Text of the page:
Measuring impact of long-term goals like sustainability can often be a challenge. Close and constant attention helps to understand the effectiveness of our standards and keep us focused on what matters.
To understand the effectiveness and the impact of our work within the jewellery supply chain, we have established a monitoring, evaluation and learning (MEL) programme which consists of four key elements:
- Roadmap: a public statement of our desired impacts and how our strategies are contributing to the achievement of these over time.
- Performance monitoring: a systematic process of regular data collection from all members throughout their membership and certification journey. Trends in data over time are tracked and analysed to help us understand whether our strategies are resulting in desired short-term and medium outcomes outlined in our Roadmap.
- Research: an in-depth analysis into particular parts of the supply chain and specific issues covered by our standards to try and draw conclusions about our progress towards achieving the medium and longer-term impacts defined in our Roadmap.
- Reporting and learning: internal and external reporting on the results of the performance monitoring and research to facilitate learning and inform adjustments to RJCs approach to improve their effectiveness in achieving the desired impacts.
Roadmap to 2030 and beyond
RJC celebrates 17 years of legacy in 2022, and we are now looking to build on this achievement and lay out a path for the next 10 years that will catalyse and deliver further positive and sustainable impact. This coincides with the ‘Decade of Action’, a call from the UN Secretary-General to mobilise on the global Sustainable Development Goals (SDGs) to help deliver the 2030 Agenda for sustainable development.
‘Building trust in the jewellery & watch industry: Roadmap to 2030 and beyond’ is a framework for our industry with respect to the most impactful contributions our members can make through their supply chains, and provides attainable pathways to help us collectively achieve our long term impacts whilst contributing to the SDGs. The roadmap outlines how our strategies (Members First, Partnerships for Progress, Advocacy for Positive Change) will contribute sequentially to achievement of short and medium-term outcomes, and eventually longer-term impacts. Impacts are linked to priority SDGs and presented according to the five pillars of sustainable development – People, Planet, Prosperity, Peace and Partnerships.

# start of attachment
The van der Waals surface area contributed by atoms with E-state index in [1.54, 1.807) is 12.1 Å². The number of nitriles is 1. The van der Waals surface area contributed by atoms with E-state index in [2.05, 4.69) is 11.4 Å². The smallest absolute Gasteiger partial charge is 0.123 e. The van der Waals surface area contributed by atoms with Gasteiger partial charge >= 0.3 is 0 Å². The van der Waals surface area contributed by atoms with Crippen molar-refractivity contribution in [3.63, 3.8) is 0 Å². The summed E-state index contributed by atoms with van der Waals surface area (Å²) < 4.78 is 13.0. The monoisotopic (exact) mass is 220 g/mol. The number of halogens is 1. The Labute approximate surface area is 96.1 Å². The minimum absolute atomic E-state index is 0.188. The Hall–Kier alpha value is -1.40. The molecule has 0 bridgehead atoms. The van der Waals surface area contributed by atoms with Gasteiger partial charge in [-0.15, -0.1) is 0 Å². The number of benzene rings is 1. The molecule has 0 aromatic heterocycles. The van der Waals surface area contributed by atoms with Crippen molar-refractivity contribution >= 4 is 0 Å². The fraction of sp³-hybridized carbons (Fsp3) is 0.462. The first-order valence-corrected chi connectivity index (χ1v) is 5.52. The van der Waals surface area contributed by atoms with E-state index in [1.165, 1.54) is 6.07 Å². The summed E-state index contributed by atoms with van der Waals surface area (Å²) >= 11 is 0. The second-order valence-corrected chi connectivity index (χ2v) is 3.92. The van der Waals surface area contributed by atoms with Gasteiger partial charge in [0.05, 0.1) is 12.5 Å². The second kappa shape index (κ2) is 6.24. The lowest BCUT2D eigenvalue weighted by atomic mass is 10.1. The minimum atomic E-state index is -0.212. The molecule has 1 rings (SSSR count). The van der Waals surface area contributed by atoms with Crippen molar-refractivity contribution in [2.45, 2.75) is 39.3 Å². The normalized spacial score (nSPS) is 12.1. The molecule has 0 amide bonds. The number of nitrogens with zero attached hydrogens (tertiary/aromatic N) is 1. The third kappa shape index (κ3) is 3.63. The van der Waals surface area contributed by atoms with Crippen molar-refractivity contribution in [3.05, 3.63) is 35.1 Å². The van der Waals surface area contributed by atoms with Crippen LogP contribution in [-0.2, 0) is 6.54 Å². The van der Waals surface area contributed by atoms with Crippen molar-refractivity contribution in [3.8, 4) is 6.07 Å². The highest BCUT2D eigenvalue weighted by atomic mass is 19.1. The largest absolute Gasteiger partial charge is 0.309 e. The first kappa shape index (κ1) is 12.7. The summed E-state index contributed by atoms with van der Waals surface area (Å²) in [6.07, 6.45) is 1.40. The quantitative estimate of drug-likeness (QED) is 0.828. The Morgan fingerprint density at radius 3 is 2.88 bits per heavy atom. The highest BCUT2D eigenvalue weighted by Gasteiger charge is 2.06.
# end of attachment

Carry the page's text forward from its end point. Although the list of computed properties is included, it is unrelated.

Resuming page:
Public Consultation on the 2030 Roadmap
RJC’s Roadmap to 2030 and supporting member metrics was put out for public consultation between December 2020 – March 2021. RJC would like to thank all stakeholders for their valuable feedback and contributions on the consultation drafts. We analysed all responses and updated the Roadmap and supporting member metrics to reflect stakeholder comments.
If you have any questions about the development of the Roadmap and member metrics, please contact firstname.lastname@example.org
A new set of member metrics has been developed to support the implementation of the 2030 Roadmap and to assess progress towards achieving the long-term impacts. The metrics, which will be collected via audits and an annual data collection process, will provide a holistic view of the members’ commitment to, and management of key ESG risks, and the resulting compliance and performance improvements. These new metrics will enable us to assess progress, promote behaviour change, report performance more comprehensively, and demonstrate meaningful and measurable progress to stakeholders.
Periodically we undertake in-depth evaluations, often in collaboration with strategic partners, to provide a deeper and/or broader perspective of our impact and progress.
- RJC’s requirements to implement programs to improve practices and reduce social and environmental risks on ASM are important to improve the work conditions and human rights of local artisanal miners and to minimise the environmental impacts of these artisanal miners.